Essential Reads

Dropping Your "Me" Story

How to stop taking your life so personally.

If You Judge People, You Have No Time To Love Them

Missing Out on Enjoying The People in Our Lives

5 Questions We Often Ask Ourselves After Microaggressions

The "Unseen and Unheard" internal dialogues that affect marginalized peoples.

The Macabre Side of Growing Up Catholic

Nothing like a little blood & guts to spice up a religion!

Recent Posts on Spirituality

Dropping Your "Me" Story

You are not experiencing suffering, you are suffering your experience.

Revisiting “Be Here Now”

Being here now is a term that is often misunderstood. Rather that use spiritual practice to avoid feelings, what would it mean to embrace our feelings?

Iran and Middle East in the Nuclear Age

US-Iranian nuclear deal in the Asian pivot: It’s complicated.

Good Faith

By Russ Gerber on April 22, 2015 in Our Health
Materialism or spirituality? Which way should you go? Which way can you count on?

A Dream of Decapitation

By Robert J Landy Ph.D. on April 20, 2015 in Couch and Stage
Two drama therapists discuss a dream about a beheading and an attempt to restore life. In doing so, they recount two mythological stories, one about the Golem of Prague and the other about a simple journey home. Through their dialogue they seek to understand the meaning of healing.

Spiritual Seekers: The Backstory

By Diana Raab Ph.D. on April 20, 2015 in The Empowerment Diary
Spiritual seekers are those who follow the path of self-discovery, a path that can be a lifelong path or one sought as a result of a life-changing event. I've been a seeker for my entire life. Seekers look to transform for themselves and also may choose to transform others, especially if they share their thoughts and/or findings.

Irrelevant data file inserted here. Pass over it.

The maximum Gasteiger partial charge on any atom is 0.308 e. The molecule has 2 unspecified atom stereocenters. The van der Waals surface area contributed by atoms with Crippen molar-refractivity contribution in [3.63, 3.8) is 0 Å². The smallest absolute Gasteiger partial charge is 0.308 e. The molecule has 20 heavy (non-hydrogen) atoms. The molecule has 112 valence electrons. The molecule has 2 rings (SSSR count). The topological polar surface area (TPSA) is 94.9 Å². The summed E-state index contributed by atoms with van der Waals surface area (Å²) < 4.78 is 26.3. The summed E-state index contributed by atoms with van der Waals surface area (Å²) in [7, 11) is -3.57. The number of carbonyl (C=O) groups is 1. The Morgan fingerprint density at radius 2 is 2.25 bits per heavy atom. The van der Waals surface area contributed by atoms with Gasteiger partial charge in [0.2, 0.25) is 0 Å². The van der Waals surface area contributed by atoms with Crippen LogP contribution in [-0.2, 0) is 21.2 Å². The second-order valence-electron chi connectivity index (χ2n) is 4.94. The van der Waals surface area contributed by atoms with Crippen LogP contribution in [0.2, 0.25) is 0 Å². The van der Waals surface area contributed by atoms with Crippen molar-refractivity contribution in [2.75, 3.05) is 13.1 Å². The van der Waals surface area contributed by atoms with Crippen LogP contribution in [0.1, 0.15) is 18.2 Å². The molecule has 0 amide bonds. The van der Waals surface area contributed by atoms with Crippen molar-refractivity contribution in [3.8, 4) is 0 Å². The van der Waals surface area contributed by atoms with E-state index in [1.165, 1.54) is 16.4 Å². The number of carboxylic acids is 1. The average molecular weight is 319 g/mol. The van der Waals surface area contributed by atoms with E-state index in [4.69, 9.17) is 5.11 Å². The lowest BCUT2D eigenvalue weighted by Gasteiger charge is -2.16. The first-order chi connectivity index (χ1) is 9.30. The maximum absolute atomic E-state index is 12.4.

Will You Be Openly Secular?

By David Niose on April 19, 2015 in Our Humanity, Naturally
Openly Secular Day aims to encourage nonbelievers to be open about their personal secularity.

Identifying with the “No-Self”

If we can live one moment at a time, we’ll free ourselves like a young child and we’ll discover life can be beautiful. The small changes add up and make a difference.

If You Judge People, You Have No Time To Love Them

By Allison Carmen on April 16, 2015 in The Gift of Maybe
"If You Judge People, You Have No Time To Love Them." Mother Teresa Our judgments interfere with many of our relationships. Often we get so consumed with everything our spouse, child, friend or co-worker is not doing right, that we often forget to see what is special and wonderful about them.

Wired for Perfect Health

Your unconscious mind knows exactly what you need to be healthy. So why aren’t you?

What Do I Need in Order to Live the Way I Want?

There is an "in spite of" quality to pursuing what is most important in life.

Breaking Good

By Adi Jaffe Ph.D. on April 13, 2015 in All About Addiction
Coming face to face with your own shame and emotion about the past can be hard. This is me trying to do it in public.

5 Questions We Often Ask Ourselves After Microaggressions

Society’s awareness of microaggressions and its many expressions have increased over the past few years. The internal dialogues and psychological struggles that microaggressions cause marginalized people, however, are rarely discussed and remain largely “Unseen and Unheard” by the general public. I hope this helps.

Feeling Grateful and 'Paying it Forward'

By Romeo Vitelli Ph.D. on April 13, 2015 in Media Spotlight
According to the "find, remind, and bind" theory of gratitude first proposed by psychologist Sara B. Algoe, gratitude plays a role in cementing the social bonds we have with other people. A new research study published in the journal Emotion suggests that grateful are more likely to copy body movements of those who help them which can help cement new relationships.

When a Sociopath Is Hell Bent on Destroying You

By Carrie Barron M.D. on April 13, 2015 in The Creativity Cure
Sociopaths (anti-social personality, psychopath) can decimate a life. The mental, emotional or physical trauma can be stunning. The aftermath of sociopathic is unique because the assault instills a dim world view, a shaky sense of safety and a feeling that one has been visited by evil. Here are 16 points of focus to begin recovery.

12 Keystone Principles That Bolster Resilience